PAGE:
Ron and Hermione noticed, of course, his newfound interest in things academic. Hermione was congratulatory, warning him with laughter in her voice of the consequences if he displaced her as top student in the year. Ron just got a mournful look on his face and said it was horribly unfair, since he no longer had anyone to slack off with. After a moment's thought adding in a mock-fierce tone that this fascination with schoolwork had better not take too much of his attention away from Quidditch. But for the most part, they were too wrapped up in each other and in pretending that they were not wrapped up in each other to really pay him much attention.
Harry figured that whoever had decided that the OWLs were to be taken this year, when--if indications turned out to be true--even Hermione would be distracted, had definitely had a very warped sense of humour. Either that, or they understood young people so little that it wasn't even funny.
And still the dreams. The other Harry suffered from them too, the ones about Cedric, and she felt the same as he did about them. She, unlike Harry, was willing to talk with her brother (?) about them, and the conversations they held helped Harry, too.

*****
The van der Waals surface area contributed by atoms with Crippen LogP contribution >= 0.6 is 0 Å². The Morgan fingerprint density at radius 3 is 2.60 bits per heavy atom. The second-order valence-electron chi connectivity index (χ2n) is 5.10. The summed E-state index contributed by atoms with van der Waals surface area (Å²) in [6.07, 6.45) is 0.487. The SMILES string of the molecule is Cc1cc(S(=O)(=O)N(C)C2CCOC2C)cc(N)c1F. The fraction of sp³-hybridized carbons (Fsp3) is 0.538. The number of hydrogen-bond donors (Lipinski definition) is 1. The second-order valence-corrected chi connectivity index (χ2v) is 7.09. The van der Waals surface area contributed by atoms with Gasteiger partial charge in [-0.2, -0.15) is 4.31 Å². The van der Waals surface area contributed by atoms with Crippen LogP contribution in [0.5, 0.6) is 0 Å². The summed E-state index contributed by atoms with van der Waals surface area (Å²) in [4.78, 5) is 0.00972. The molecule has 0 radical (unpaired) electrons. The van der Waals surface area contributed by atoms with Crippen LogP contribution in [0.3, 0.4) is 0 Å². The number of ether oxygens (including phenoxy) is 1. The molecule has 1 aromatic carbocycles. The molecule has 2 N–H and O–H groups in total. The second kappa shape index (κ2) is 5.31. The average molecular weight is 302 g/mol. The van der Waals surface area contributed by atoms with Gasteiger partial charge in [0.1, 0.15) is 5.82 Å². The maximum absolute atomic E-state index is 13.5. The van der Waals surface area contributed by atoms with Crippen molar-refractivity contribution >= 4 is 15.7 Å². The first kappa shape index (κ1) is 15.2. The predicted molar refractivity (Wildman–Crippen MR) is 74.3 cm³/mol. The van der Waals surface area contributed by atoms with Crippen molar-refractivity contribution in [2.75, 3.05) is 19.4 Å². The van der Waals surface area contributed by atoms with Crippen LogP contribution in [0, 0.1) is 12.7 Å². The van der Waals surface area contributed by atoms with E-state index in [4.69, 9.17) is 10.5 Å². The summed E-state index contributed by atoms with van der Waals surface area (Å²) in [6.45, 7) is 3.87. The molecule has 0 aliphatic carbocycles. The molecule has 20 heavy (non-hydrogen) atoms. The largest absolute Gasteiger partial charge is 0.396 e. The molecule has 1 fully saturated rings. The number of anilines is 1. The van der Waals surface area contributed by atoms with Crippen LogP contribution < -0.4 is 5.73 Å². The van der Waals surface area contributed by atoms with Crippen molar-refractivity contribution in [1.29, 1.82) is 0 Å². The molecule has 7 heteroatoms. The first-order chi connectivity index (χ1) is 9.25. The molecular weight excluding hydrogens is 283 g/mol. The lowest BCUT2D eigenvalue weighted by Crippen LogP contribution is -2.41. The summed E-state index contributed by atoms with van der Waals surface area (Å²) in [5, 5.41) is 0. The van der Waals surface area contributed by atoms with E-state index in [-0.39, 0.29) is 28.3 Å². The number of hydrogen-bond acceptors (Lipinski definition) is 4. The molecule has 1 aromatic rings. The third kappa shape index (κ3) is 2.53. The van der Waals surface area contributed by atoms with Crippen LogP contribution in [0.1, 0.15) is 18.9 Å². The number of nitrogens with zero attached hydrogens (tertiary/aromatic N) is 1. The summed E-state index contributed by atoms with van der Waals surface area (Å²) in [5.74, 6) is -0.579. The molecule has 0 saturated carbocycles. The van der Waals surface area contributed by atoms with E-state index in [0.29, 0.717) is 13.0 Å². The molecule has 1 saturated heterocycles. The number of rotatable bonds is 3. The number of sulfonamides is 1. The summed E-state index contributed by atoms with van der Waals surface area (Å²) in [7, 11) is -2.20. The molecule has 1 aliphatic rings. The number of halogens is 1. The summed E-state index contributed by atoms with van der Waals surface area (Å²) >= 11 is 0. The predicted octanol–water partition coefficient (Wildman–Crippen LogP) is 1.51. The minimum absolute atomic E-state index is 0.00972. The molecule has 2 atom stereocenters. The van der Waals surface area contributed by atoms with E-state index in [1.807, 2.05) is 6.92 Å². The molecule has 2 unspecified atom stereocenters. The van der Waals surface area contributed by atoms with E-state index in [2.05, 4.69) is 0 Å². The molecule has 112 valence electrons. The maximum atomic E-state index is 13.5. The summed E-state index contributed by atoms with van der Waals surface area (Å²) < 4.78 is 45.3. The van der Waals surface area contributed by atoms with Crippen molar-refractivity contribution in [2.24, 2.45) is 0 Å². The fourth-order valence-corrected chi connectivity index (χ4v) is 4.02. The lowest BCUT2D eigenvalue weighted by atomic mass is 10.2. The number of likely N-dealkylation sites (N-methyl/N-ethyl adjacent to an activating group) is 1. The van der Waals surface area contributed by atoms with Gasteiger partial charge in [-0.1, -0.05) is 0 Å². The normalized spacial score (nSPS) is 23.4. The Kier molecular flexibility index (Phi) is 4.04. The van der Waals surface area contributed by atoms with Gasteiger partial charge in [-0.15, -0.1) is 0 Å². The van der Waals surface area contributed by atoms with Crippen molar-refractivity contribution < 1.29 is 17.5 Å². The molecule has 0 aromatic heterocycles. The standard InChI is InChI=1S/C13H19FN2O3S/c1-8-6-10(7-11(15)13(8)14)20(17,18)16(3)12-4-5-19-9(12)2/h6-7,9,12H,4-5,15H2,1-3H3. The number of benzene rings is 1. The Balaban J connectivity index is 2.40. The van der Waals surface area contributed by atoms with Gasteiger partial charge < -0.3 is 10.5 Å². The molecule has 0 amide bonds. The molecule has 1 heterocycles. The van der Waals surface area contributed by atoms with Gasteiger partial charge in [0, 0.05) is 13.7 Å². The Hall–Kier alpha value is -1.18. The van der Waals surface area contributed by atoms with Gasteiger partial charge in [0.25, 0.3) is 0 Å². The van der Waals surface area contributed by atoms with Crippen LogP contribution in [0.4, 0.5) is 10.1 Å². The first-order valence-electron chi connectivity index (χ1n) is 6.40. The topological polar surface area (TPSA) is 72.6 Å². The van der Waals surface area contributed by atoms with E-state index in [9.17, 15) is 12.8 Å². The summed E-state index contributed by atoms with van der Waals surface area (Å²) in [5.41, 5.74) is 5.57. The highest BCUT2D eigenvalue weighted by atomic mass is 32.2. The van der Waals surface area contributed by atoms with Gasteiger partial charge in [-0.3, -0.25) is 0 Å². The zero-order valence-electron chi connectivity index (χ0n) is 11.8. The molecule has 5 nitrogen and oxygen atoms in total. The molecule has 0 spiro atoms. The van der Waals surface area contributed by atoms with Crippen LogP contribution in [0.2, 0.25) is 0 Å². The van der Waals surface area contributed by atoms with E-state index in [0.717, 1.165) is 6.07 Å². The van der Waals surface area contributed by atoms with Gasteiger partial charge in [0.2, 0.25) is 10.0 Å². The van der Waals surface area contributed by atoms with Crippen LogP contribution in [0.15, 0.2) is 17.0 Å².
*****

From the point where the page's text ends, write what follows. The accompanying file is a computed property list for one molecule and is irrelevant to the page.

I know this sounds strange coming from me, he had said, but when we get back to Hogwarts, I want you to be kind to Cho Chang. Go out of your way just let her know that you care. Cedric's death hit her hard.
He ruffled the other Harry's short hair. It doesn't do to wallow in your guilt and your grief. Everyone dies eventually. Your job is to try to prevent what deaths you can. But people will die. We've grown up with stories of what things were like back when Father attended Hogwarts; Voldemort is even less likely to be merciful this time around.
A sigh. People will continue to die, and if you let every death weigh you down, you will be locked so tightly to your indecision that you will hesitate too long at just the wrong moment, and more people will die. Grieve, but don't let your grief destroy you.
Harry hadn't. He threw himself into his books, reveling in his new joy at learning. He played Quidditch with the Weasleys and even Hermione occasionally, throwing himself into the pure feelings of joy that flying always brought welling up into his heart. He watched as Ron and Hermione nervously maneuvered, each interested, each unwilling to admit it, trapped in their own little world of each other.